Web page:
Probabilistic-Based Seismic Slope Deformation Analysis of an Embankment Dam

South Carolina, USA

Slate Geotechnical Consultants performed a probabilistic-based, nonlinear seismic deformation analysis of a 50-foot high, 4000-foot long zoned embankment dam, in support of an ongoing seismic probabilistic risk assessment (SPRA) of an associated nuclear power plant in South Carolina. The general embankment cross section consists of a vertically aligned compacted clay core buttressed by compacted earthfill shells, which are founded on alluvial plain deposits of varying thickness.

Previous studies have assessed the potential for earthquake-induced liquefaction triggering in the alluvial plain deposits and have performed simplified seismic stability and deformation analyses to quantify the probability of dam instability and failure. The general consensus from these studies is that the alluvium is considered to be susceptible to liquefaction and may lose significant shear strength during the strong ground shaking postulated for the site. However, given the nature of those evaluations (limit-equilibrium slope stability and Newmark-type displacements), an assessment of deformation potential was limited.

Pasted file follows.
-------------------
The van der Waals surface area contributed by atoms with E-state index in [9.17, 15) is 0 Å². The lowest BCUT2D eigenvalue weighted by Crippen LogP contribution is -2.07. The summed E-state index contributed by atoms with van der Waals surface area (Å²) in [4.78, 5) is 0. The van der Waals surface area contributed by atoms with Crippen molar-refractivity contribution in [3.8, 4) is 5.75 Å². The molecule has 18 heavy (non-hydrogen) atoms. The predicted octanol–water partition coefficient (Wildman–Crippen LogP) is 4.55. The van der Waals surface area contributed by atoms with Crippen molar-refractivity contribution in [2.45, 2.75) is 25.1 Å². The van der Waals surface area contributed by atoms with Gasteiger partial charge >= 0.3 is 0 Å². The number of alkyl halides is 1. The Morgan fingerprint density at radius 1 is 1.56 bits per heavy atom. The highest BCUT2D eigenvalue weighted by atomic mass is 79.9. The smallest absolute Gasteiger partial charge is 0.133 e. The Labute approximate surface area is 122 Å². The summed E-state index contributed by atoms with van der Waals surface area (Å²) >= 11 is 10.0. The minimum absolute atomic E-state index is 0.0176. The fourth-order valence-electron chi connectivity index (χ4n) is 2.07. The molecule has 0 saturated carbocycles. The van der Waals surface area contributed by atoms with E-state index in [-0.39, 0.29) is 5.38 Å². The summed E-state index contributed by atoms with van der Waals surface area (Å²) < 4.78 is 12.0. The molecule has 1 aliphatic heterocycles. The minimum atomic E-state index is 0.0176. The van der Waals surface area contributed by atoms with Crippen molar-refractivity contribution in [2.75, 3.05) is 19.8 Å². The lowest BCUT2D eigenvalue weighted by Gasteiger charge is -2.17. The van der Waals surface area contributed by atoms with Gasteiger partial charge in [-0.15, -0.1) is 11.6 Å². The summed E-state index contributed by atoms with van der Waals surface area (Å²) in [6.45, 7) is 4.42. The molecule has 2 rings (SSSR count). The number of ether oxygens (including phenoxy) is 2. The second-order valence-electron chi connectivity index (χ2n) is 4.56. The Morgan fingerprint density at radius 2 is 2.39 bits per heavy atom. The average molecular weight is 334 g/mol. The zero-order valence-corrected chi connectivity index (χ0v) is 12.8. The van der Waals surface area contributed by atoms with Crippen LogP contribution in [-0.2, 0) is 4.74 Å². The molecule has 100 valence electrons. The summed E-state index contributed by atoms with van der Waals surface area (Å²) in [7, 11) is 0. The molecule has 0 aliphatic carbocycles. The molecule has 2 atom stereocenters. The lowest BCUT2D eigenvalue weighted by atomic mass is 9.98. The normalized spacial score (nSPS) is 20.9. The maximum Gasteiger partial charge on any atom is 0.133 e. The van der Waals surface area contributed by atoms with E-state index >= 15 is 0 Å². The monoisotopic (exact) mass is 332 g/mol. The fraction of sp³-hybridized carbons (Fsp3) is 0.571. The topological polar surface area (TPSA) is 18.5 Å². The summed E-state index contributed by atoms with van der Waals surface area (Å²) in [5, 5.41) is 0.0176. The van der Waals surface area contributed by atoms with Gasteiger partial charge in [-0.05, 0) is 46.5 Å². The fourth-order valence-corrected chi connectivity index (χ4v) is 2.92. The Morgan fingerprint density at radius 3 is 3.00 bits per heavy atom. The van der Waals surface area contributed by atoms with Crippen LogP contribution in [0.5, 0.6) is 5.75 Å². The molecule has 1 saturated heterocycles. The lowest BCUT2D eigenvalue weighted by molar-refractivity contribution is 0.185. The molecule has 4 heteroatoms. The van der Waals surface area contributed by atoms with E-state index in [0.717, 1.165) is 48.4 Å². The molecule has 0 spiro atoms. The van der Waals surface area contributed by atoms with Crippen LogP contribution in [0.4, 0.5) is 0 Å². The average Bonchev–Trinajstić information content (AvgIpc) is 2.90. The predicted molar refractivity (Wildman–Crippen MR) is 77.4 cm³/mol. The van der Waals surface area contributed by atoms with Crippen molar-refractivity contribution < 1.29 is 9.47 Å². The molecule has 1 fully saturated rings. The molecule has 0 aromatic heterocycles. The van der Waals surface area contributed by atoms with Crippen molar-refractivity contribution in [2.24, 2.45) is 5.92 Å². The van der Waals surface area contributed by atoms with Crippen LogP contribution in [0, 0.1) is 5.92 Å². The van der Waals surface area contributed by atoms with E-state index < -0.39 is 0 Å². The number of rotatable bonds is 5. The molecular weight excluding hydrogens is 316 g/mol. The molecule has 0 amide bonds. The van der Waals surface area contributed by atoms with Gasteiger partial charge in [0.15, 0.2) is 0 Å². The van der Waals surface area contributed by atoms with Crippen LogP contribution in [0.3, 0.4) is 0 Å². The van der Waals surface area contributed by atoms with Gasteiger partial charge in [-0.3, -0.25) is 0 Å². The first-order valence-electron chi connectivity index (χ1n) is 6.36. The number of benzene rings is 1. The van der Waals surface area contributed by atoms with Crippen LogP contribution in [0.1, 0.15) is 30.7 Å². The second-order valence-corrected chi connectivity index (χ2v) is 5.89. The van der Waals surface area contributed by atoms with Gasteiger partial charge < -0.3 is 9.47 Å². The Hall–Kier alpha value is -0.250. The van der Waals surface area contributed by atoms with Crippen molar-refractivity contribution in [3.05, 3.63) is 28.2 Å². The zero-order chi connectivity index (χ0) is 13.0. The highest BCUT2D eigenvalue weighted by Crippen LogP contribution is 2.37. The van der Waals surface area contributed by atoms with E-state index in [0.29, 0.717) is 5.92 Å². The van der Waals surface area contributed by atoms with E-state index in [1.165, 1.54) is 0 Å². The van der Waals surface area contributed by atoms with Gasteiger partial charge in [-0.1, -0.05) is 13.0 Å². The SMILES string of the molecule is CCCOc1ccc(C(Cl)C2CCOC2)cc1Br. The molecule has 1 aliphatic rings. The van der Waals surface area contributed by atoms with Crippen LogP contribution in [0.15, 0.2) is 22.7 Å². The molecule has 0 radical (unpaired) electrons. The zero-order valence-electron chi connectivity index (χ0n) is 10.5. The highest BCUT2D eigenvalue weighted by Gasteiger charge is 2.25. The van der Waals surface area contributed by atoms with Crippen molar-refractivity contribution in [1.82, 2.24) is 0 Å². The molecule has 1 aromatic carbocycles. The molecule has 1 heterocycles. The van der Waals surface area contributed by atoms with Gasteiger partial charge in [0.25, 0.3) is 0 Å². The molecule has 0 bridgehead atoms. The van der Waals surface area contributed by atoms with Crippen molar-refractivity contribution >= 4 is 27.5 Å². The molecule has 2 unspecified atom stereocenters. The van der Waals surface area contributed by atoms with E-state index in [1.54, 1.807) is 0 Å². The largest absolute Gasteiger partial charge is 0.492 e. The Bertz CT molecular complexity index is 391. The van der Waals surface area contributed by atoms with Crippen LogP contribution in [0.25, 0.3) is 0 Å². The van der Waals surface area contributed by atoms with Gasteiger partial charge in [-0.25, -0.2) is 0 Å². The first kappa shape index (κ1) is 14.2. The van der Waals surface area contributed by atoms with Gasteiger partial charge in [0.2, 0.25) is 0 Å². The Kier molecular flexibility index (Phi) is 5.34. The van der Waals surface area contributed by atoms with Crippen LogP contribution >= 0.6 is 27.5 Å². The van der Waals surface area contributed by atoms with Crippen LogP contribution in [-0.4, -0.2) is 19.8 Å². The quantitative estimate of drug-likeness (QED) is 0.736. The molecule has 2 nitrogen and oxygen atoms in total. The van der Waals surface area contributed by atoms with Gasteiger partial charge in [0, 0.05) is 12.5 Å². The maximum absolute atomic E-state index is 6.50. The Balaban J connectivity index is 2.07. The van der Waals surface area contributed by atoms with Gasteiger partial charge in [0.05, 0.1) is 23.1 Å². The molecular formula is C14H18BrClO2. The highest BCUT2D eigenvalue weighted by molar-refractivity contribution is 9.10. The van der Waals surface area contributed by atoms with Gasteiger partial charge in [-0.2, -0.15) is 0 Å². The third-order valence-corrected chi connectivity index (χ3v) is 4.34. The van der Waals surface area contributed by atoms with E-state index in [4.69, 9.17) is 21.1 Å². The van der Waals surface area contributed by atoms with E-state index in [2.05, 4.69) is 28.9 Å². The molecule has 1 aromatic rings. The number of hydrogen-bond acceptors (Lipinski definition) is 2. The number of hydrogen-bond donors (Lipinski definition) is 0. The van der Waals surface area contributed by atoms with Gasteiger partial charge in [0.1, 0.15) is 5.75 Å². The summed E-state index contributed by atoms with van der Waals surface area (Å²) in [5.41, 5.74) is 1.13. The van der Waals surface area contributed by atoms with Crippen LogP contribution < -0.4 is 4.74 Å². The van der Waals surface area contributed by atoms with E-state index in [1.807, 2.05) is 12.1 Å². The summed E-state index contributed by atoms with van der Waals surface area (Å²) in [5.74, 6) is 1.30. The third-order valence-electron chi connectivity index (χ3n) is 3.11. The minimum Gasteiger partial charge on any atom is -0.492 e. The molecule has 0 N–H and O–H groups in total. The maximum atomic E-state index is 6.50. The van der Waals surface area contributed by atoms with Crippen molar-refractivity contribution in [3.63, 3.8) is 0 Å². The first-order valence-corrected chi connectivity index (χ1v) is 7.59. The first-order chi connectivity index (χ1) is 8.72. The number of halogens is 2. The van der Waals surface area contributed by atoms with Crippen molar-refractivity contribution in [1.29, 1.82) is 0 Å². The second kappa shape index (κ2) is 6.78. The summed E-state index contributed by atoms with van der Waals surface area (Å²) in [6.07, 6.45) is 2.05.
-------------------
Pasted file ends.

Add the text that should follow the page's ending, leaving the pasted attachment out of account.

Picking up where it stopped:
The current study included a more rigorous evaluation of the magnitude of expected dam displacement/deformation related to extreme ground shaking events. Finite difference analytical software (FLAC) and contemporary constitutive models were used to estimate the strain potential of the alluvium and performance of the dam subject to several ground motion time histories at varying intensity (PGA) levels. Input material properties were established to represent the variability of the various embankment and foundation zones and then assigned in a Latin Hypercube Simulation (LHS) of ten, equal-probability realizations for analysis. The calculated crest deformations were then correlated to the potential for cracking within the embankment and, ultimately, the potential for dam failure/collapse. The results of the analysis will be used to further refine the fragility assessment of the potential for dam failure during strong ground shaking and determine future studies of the dam’s performance.